Ask LH: What Laws Apply If I Want To Start Selling Food From Home?

Hey Lifehacker, I would like to start baking from home and selling to people (probably at markets and/or on a made-to-order type basis). What regulations should I be worried about? Obviously restaurants and bakeries have strict health codes that they have to follow, but do those apply in my work-from-home case? Am I just overthinking about the situation and should just get stuck into baking delicious treats? Thanks, Half-Baked

Baking picture from Shutterstock

Dear HB,

We'd advise against selling homemade food without a licence: all it takes is a single case of food poisoning or an overzealous health inspector to land you in hot water.

The first step is to apply for a business licence from your local council. Regulations and pricing can vary depending on where you live, but it's generally not too vigorous or expensive. As long as you're not dealing with high-risk foods, your council will almost certainly approve the operation.

There are also different licence classifications that determine what you can cook and where. Your kitchen, storerooms and flooring all need to meet certain standards and hand-washing facilities must be within easy reach of your cooking area. If your food is packaged, state labelling laws also apply.

The following websites provide a comprehensive overview of the rules in each state and territory:

While this might seem like a lot of effort to sell a few cookies, it's important that all commercially sold foods follow the same business procedures. It's what keeps us all safe and healthy (for the most part, anyway).

Cheers Lifehacker

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Comments

    Also don't forget about the tax implications.. capital gains tax exemptions tend not to apply to residences being used as a means of income..

    Pretty sure in Victoria at least, the food needs to be prepared in a commercial kitchen, which would basically mean a full kitchen refit (unless you already have already done this.) probably not a cheap exercise.

    Would love to have a commercial kitchen at home, but for other reasons. :)

    This is something I am currently in the process of doing myself, so I can give you some tips based on my Council's requirements, which is the Relands Council in Queensland.

    Two procsses that I have to undergo esentially, I need QLD Heath Dept certification firstly. Now perhaps surprisingly, this was the easiest part for me. Quite basic requirements only need be met, essentially a double sink for washing and sepearte food storage areas that keep your retail produce separate from your domestic stock.

    Slightly more in depth than that, but it pretty much boiled down to those two things for me and of course it goes without saying, a clean environment as well.

    The more technical of the two processes is approval from the Planning Dept. Despite me only wanting to use my kitchen for food prep, full planning approval to use the premises as a business premises is also required here and then you have issues like available car parking on so on that needs to be taken into conisderation.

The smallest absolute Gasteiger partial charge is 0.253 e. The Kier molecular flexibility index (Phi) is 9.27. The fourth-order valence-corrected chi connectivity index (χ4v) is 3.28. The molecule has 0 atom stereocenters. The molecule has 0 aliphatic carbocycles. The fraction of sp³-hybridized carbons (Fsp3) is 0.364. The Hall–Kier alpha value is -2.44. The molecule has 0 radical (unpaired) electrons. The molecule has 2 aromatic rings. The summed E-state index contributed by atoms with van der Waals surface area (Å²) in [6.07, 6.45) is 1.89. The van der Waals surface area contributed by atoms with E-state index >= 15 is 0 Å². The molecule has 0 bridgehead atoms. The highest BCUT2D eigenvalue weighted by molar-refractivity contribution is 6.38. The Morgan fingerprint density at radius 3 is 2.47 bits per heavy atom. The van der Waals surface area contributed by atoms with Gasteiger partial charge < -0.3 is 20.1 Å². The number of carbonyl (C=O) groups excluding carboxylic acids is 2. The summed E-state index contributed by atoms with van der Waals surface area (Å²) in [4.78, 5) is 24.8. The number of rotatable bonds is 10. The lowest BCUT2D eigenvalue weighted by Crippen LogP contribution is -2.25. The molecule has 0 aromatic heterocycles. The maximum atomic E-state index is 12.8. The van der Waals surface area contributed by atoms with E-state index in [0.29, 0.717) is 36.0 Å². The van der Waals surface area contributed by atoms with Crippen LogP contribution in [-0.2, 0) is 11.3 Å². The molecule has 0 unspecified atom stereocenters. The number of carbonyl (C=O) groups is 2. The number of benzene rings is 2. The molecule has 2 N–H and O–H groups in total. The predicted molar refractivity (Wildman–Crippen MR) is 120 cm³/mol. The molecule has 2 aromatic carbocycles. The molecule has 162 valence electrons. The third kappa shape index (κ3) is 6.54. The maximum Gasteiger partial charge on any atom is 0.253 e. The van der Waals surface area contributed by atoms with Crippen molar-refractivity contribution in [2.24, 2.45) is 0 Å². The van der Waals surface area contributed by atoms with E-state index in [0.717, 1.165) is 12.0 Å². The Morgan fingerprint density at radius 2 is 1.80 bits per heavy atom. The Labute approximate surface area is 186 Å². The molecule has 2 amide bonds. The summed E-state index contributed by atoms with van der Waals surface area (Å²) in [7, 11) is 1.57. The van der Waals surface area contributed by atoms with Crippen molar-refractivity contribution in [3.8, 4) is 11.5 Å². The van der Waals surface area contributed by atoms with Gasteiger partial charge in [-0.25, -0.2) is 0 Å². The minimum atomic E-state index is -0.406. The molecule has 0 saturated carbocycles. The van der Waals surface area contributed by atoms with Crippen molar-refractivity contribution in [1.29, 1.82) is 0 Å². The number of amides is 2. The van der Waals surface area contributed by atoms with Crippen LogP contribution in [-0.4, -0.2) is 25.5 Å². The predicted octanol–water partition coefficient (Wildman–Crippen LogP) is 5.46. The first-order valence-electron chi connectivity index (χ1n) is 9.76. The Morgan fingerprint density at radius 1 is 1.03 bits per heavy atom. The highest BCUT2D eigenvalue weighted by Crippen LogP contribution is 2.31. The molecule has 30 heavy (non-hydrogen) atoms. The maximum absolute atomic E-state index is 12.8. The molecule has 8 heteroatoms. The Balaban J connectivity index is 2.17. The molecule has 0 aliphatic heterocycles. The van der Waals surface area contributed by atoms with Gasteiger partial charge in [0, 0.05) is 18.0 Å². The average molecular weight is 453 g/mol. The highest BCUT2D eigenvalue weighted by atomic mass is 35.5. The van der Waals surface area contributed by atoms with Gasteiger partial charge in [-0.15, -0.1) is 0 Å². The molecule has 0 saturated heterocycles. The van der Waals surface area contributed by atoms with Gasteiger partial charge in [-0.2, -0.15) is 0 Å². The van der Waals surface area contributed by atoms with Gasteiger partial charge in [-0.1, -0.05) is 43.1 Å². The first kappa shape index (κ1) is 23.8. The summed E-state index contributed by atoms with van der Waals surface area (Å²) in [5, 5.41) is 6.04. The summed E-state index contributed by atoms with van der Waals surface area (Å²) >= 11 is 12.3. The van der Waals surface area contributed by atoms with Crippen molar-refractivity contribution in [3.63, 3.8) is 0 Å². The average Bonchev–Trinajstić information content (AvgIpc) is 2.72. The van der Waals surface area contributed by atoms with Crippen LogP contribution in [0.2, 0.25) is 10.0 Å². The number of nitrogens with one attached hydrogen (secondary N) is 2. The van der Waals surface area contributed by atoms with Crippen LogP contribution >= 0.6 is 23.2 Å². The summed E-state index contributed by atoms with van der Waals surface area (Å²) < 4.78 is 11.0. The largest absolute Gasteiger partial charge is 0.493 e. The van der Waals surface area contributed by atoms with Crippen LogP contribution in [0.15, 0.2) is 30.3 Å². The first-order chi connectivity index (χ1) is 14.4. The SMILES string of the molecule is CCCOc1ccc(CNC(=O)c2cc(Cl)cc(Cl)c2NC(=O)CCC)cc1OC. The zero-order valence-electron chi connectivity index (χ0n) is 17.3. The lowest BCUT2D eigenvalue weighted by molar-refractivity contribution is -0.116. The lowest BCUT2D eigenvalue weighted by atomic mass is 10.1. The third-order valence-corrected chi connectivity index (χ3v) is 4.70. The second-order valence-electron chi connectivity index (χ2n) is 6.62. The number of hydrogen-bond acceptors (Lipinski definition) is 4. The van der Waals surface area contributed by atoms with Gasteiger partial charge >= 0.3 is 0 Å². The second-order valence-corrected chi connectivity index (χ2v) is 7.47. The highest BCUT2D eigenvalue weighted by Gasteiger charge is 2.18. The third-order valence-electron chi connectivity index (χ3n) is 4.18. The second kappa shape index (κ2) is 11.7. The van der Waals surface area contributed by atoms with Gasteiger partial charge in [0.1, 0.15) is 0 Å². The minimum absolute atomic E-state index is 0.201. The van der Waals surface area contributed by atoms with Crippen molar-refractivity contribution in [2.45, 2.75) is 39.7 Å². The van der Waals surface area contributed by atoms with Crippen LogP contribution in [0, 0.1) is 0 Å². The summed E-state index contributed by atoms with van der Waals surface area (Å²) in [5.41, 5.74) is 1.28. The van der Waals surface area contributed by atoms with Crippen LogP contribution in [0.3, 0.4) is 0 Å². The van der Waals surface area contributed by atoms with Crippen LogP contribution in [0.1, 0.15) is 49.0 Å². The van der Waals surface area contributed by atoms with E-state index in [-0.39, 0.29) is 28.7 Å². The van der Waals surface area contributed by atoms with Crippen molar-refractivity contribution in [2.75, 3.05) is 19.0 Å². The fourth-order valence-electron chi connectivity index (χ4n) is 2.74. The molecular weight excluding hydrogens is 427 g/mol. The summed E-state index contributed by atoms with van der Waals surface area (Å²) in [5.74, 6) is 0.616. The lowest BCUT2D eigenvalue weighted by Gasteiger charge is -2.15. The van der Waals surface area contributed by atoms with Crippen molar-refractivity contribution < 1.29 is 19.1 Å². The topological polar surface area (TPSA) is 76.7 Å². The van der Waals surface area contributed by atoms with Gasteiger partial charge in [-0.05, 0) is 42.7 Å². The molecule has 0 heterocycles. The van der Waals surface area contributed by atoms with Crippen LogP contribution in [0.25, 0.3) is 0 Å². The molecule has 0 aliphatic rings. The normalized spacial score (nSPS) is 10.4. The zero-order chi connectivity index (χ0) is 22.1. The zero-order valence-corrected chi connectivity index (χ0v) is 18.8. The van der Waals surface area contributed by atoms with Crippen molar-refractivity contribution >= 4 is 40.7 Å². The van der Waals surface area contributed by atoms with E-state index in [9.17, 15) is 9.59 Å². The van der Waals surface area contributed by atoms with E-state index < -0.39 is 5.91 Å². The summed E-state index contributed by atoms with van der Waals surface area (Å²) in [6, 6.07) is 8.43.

Outside of the Council regulations you will need to meet are insurance obligations. If you are going to condcut business from your home, meaning have people enter on business. Now that could be deliveries or any activicty, you will need to look at liability insurance.

    You should also look at getting insurance coverage for your food as well, the regular coverage is a 10 Million dollar policy to cover you for the unexpected.

    You should also ideally have a Food Supervisors certicication as well. This is an online course, very basic, but required if you are working in any food production process or you must at least have someone there with that certification.

    If you live in a major centre and don't want to go ahead or can't in fact certify your property, then hiring commercial kitchen space may be the best option for you. Not cheap, but you should be able to get off peak rates at around 20-25 per hour in most areas.

    Regarding the commercial kitchen space, you will definitely need the Food Supervisors certification to hire that type of space or have someone with you who does have the certification. As I mentioned, it'an online course, mine cost me $129.00 and only took me a few short hours to complete.

    I don't hold out much hope of these guys kicking off anytime soon as they seekm to have run into the strong food regulations we have in this country, but you might want to also take a look at the neighbor flavour site or facebook. They are trying to get a network of home cooks wanting to sell their food to customers in their own general area. So in the event that does get moving, that might be something that you can tap into as well.

    Good luck with it all and happy baking :)

    I am interested in selling made-to-order products from home, however I don't plan to make much of a profit nor register as a business and because I wouldn't be making enough to tax. In this case do I still need to have my kitchen certified? Or is it just better to get my kitchen certified to protect myself. Or would it b more beneficial to get both the kitchen certified and register as a business?

    I want to start selling coffee to my neighbours in my suburb. I am a qualified barista. I have a coffee machine and a customer based from an old coffee run I used to have.

    Any ideas of what I need to do to make this happen?

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